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A Historical Introduction to the Law of Obligations
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Table of Contents

Prologue: The Prehistory of the English Law of Obligations I Form and Substance in Medieveal Law 1: Structural Foundations 2: Unity and Fragmentation of the Mediaeval Law of Contract 3: Trespass, Trespass on the Case, and the Mediaeval Law of Tort 4: The Substantive Law of Torts 5: The Substantive Law of Contract 2 The Triumph of Trespass on the Case 6: Tort, Property, and Reputation: the Expansion of the Action on the Case 7: The Rise of the Action of Assumpsit 3 The Modern Law of Tort and Contract 8: Trespass, Case, and the Moral Basis of Liability 9: The Law of Torts in the Nineteenth Century: The Rise of the Tort of Negligence 10: The Law of Torts in the Twentieth Century: Expansion and Collapse of the Tort of Negligence 11: Foundations of the Modern Law of Contract 12: The Rise of the Will Theory 13: The Decline of the Will Theory: Legal Regulation and Contractual Fairness 4 Unjust Enrichment 14: Unjust Enrichment 15: Legal Change and Legal Continuity

About the Author

David Ibbetson is a lecturer in law at Oxford University

Reviews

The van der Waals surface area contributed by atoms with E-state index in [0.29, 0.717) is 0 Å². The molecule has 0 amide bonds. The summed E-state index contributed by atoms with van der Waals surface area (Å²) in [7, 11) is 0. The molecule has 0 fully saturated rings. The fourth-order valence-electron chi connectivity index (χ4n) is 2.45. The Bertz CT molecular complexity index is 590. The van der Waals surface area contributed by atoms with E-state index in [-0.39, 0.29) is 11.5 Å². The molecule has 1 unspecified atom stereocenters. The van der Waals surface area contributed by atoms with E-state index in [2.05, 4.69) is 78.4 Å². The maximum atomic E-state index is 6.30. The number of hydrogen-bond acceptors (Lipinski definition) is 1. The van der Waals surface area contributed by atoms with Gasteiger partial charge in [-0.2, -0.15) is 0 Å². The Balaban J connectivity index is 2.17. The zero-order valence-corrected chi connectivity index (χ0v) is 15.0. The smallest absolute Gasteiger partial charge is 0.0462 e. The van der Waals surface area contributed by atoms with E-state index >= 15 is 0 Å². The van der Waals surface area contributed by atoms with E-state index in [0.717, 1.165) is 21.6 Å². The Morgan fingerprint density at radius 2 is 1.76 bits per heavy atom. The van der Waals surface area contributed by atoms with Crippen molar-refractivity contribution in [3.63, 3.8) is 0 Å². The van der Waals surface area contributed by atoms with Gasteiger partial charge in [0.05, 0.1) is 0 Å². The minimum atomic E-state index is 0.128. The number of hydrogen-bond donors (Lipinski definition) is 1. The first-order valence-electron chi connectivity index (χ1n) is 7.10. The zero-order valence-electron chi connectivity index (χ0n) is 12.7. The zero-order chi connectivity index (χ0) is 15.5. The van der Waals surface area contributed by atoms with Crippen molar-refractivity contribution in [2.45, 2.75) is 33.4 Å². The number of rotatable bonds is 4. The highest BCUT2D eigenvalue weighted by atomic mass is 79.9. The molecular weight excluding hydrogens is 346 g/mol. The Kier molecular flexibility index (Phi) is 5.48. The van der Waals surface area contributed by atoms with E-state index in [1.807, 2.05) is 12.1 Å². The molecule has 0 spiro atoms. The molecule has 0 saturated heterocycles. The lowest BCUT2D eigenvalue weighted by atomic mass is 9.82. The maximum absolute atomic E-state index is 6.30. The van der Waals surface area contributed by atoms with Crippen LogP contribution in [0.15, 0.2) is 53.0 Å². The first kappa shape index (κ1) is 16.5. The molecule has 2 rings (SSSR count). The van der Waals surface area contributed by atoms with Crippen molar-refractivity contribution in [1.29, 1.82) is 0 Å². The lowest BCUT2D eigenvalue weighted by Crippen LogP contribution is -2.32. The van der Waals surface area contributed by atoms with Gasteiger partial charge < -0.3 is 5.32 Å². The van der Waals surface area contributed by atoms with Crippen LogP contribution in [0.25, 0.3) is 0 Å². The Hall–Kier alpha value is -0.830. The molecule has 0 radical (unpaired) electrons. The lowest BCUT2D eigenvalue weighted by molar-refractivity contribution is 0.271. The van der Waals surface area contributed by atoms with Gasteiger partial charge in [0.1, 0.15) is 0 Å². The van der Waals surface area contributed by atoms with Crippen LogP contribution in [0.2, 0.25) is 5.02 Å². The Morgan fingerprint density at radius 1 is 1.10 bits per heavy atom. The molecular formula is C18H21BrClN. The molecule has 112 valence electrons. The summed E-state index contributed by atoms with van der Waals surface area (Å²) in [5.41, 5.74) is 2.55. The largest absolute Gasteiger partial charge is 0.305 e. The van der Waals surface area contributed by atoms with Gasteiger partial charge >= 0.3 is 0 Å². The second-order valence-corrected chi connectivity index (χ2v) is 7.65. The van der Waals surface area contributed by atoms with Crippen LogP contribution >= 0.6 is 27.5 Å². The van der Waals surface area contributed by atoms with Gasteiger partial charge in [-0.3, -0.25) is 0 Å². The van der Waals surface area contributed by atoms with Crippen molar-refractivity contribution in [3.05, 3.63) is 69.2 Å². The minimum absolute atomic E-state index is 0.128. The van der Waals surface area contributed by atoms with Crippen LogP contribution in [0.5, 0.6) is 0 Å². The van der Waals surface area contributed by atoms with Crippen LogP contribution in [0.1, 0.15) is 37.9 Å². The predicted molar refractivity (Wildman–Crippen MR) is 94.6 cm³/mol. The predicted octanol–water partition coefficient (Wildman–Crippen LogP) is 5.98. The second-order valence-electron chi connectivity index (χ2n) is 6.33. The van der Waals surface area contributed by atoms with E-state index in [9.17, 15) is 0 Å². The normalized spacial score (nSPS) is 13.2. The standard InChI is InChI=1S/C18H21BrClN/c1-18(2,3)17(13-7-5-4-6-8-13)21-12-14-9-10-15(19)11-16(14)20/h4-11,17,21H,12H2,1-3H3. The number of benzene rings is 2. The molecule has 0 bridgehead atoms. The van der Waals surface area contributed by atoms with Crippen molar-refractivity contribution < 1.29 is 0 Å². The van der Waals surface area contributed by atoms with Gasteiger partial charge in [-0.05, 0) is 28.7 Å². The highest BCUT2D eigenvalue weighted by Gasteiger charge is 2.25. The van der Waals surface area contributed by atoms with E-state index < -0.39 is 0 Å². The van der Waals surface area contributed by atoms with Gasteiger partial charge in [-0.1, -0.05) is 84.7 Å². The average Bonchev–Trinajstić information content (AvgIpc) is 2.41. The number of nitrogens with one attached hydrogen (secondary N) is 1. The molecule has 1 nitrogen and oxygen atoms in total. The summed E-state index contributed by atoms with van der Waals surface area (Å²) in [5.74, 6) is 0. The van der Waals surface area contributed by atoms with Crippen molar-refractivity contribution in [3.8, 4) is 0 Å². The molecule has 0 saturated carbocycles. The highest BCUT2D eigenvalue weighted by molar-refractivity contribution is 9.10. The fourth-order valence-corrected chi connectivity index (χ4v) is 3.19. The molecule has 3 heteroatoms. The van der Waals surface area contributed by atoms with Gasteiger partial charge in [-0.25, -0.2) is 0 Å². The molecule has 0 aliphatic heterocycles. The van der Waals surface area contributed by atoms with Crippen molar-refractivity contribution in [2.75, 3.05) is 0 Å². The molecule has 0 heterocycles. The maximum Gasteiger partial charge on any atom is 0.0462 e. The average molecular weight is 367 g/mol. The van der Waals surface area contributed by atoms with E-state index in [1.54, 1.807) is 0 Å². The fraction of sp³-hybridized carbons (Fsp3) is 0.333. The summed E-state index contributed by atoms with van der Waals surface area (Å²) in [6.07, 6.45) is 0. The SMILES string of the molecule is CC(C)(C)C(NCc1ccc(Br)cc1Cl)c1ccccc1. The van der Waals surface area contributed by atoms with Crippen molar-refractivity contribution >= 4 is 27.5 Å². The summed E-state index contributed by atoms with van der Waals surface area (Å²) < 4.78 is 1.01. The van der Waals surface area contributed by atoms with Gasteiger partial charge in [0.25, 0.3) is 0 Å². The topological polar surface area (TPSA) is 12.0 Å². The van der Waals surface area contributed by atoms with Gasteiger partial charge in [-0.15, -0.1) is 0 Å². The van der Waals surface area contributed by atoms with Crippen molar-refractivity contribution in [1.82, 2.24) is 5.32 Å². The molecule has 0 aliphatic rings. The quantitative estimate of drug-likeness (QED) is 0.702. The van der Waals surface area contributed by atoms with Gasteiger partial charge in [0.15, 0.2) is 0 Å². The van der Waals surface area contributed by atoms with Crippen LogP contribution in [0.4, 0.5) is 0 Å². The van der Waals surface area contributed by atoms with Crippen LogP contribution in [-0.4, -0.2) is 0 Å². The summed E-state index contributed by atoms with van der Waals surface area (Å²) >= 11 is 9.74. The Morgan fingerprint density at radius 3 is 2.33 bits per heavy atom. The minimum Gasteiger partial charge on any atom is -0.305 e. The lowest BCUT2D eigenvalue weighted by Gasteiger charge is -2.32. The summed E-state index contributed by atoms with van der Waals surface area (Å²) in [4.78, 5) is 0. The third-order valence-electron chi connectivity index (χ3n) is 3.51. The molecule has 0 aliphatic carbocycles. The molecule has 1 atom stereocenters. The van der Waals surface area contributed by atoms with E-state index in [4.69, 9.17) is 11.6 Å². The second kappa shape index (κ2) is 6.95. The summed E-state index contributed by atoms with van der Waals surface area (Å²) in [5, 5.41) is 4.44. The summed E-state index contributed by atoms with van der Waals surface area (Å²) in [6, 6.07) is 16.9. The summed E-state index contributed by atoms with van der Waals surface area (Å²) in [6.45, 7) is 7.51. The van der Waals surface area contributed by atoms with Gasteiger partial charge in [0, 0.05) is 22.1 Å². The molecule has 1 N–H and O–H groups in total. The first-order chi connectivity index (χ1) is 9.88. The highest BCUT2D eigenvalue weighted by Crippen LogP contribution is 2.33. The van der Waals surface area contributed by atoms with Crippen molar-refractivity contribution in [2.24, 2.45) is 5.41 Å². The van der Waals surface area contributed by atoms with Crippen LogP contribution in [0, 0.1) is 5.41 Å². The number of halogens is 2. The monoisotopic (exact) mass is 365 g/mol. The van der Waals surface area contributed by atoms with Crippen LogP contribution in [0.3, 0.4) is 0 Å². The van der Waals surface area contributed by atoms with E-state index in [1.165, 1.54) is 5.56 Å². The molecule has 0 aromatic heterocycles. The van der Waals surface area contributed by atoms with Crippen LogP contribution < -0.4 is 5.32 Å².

`... provides a fresh look at many more subjects than most legal historians can have mastered. ... this book will cause readers to rethink their reaction to some present-day legal problems in light of the past. ... [Ibbetson] has given us both a basic treatment of the law of obligations and a considerable number of fresh insights that will enlighten any teacher's understanding and presentation of the subject.' Legal History (no date) `Dr Ibbetson has achieved something of a tour de force ... lucid and scholarly historical treatment ... easy to read and attractively presented ... much more than a simple chronological account of the evolution of legal doctrine ...' Law Quarterly Review April 2001 `masterly review of the substantive law of tort in the Middle Ages ... Compendious though it is, the book is not long, and this is all the more remarkable in that the style is not at all dense, but easy and flowing. The text is replete with well-chosen examples, and the footnotes are informative and stimulating. ... As pleasurable as it is informative, as balanced as it is intelligent, this volume is an invaluable addition to a distinguished literature.' Modern Law Review March 2001 `Review from previous edition A Historical Introduction to the Law of Obligations is a remarkable book which every lawyer with any interest in the law of obligations should read.' Peter Cane

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